The $496-million-a-year plan will target 10,000 18-year-olds, giving them €500 ($577) in credit to spend in the app.
France’s latest attempt to harness its political soft power is a Tinder-style app that lets you swipe left or right to discover new types of culture. Focusing on neighborhood areas, the app will show you what’s available in the realm of culture – be it a book, play, film, concert, exhibition or dance class. Then you either swipe to see anything that’s related, or book a ticket or pick up a copy of your preferred cultural activity. Set to be rolled out across the country by late October, the €430 million-a-year scheme will target 10,000 young people, giving €500 worth of credit to be spent in app to people who are aged 18.
Last month France’s culture minister, Françoise Nyssen, said the app would involve “no cultural snobbism … No cultural or artistic offering will be excluded. Every organization active in the cultural arena will be welcome on the pass – public or private, physical or virtual.”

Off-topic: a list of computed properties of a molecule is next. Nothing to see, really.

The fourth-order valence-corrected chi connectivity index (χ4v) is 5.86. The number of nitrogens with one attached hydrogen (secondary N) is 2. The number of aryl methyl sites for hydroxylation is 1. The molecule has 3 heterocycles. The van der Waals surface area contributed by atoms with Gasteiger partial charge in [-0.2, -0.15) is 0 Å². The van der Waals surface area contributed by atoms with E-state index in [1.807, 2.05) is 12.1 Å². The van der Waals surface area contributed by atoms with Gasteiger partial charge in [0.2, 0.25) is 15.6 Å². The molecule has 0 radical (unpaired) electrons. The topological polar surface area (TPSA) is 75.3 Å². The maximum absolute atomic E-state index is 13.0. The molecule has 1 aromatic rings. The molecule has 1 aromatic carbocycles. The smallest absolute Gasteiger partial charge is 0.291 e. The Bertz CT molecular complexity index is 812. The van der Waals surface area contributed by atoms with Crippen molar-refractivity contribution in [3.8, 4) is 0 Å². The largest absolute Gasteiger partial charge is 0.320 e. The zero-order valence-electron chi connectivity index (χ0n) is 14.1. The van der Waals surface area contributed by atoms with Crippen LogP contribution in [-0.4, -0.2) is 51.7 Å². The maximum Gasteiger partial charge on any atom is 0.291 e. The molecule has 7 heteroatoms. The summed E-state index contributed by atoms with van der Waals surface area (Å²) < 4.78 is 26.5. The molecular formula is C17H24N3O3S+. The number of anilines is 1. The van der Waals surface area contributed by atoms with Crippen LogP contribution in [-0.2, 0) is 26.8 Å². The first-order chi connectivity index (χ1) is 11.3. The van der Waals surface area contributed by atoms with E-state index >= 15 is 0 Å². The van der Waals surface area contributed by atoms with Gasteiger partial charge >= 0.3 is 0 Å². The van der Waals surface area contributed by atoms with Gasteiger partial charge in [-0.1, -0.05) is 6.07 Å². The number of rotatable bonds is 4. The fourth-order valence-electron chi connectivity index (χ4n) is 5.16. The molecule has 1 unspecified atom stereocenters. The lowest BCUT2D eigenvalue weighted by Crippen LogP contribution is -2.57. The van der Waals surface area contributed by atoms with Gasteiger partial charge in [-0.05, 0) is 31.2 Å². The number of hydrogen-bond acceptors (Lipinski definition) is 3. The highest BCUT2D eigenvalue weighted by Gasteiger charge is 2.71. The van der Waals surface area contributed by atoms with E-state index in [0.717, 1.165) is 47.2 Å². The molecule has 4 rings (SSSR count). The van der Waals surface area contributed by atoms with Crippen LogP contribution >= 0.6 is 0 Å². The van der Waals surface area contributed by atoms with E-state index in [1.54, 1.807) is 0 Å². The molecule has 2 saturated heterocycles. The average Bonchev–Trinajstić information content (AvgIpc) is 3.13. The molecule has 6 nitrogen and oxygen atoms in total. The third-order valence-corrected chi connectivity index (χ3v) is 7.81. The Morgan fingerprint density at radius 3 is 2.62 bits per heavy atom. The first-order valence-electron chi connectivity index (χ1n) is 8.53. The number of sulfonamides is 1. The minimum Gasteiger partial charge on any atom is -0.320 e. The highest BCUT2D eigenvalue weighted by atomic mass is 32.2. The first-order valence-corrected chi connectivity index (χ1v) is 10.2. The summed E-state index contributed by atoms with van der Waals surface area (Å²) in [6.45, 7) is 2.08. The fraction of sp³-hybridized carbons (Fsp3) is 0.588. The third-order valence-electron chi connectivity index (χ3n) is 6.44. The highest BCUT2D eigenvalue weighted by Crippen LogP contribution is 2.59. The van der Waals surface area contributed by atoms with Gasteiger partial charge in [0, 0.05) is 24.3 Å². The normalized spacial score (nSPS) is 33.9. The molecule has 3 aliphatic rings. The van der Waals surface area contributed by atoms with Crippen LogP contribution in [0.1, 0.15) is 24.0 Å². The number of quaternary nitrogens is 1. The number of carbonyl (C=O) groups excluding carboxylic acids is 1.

But as much as the app might seem like a part of president Emmanuel Macron’s wider plan to undue the city’s cultural snobbery, it also seems to be a handy marketing tool for some of the biggest content creators in the world. The Guardian reports that “80% funded by the private sector, including potential partnerships with Google, Amazon, Facebook, and Apple,” suggesting the app might be designed to give preference to content paid for by the behemoths of the internet.
For decades the French have been overly protective of anyone trying to water down their culture, to the point where they’ve run the risk of disengaging swathes of people. They even have a government department called the Délégation générale à la langue Française et aux Langues de France (General Delegation for the French language and languages of France) – who are responsible for keeping an eye out for English words creeping their way into the French vernacular and replacing them with local substitutes. In 2010, the then-president Nicolas Sarkozy refused to let Google digitize the country’s national collection of books, forking up $1 billion to fund its own mass digitization project.
Eight years on and the tables have turned. As the scope for funding and distributing culture becomes increasingly narrower, is this the first step in France ditching its highbrow laurels for the more lucrative world of paid-for content, controlled by a handful of media giants?